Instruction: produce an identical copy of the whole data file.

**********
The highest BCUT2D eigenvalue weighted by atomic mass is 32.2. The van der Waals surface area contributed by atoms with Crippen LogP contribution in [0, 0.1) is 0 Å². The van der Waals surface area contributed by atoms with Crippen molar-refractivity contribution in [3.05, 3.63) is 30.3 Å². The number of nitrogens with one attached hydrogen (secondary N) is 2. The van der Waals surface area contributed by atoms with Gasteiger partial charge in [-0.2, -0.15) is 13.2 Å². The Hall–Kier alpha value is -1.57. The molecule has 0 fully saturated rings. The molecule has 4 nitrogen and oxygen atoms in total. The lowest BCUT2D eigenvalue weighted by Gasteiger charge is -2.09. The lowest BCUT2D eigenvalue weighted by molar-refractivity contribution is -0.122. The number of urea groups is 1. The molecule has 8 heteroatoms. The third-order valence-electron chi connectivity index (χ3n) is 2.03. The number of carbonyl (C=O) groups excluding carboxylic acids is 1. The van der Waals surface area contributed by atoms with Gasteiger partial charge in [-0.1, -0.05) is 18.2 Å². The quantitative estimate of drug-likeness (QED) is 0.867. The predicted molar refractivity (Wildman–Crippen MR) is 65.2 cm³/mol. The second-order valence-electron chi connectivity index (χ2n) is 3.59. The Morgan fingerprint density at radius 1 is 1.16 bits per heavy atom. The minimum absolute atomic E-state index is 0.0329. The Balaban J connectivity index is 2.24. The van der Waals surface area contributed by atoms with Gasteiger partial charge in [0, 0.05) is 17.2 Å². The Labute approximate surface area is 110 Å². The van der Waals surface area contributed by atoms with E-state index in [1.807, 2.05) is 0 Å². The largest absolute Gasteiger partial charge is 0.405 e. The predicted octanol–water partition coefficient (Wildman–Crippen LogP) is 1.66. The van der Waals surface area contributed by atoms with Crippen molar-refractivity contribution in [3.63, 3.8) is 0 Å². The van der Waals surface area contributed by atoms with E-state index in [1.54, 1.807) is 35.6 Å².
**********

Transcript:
The highest BCUT2D eigenvalue weighted by atomic mass is 32.2. The van der Waals surface area contributed by atoms with Crippen LogP contribution in [0, 0.1) is 0 Å². The van der Waals surface area contributed by atoms with Crippen molar-refractivity contribution in [3.05, 3.63) is 30.3 Å². The number of nitrogens with one attached hydrogen (secondary N) is 2. The van der Waals surface area contributed by atoms with Gasteiger partial charge in [-0.2, -0.15) is 13.2 Å². The Hall–Kier alpha value is -1.57. The molecule has 0 fully saturated rings. The molecule has 4 nitrogen and oxygen atoms in total. The lowest BCUT2D eigenvalue weighted by Gasteiger charge is -2.09. The lowest BCUT2D eigenvalue weighted by molar-refractivity contribution is -0.122. The number of urea groups is 1. The molecule has 8 heteroatoms. The third-order valence-electron chi connectivity index (χ3n) is 2.03. The number of carbonyl (C=O) groups excluding carboxylic acids is 1. The van der Waals surface area contributed by atoms with Gasteiger partial charge in [-0.1, -0.05) is 18.2 Å². The quantitative estimate of drug-likeness (QED) is 0.867. The predicted molar refractivity (Wildman–Crippen MR) is 65.2 cm³/mol. The second-order valence-electron chi connectivity index (χ2n) is 3.59. The Morgan fingerprint density at radius 1 is 1.16 bits per heavy atom. The minimum absolute atomic E-state index is 0.0329. The Balaban J connectivity index is 2.24. The van der Waals surface area contributed by atoms with Gasteiger partial charge in [0, 0.05) is 17.2 Å². The Labute approximate surface area is 110 Å². The van der Waals surface area contributed by atoms with E-state index in [1.807, 2.05) is 0 Å². The largest absolute Gasteiger partial charge is 0.405 e. The predicted octanol–water partition coefficient (Wildman–Crippen LogP) is 1.66. The van der Waals surface area contributed by atoms with Crippen molar-refractivity contribution in [3.63, 3.8) is 0 Å². The van der Waals surface area contributed by atoms with E-state index in [1.54, 1.807) is 35.6 Å².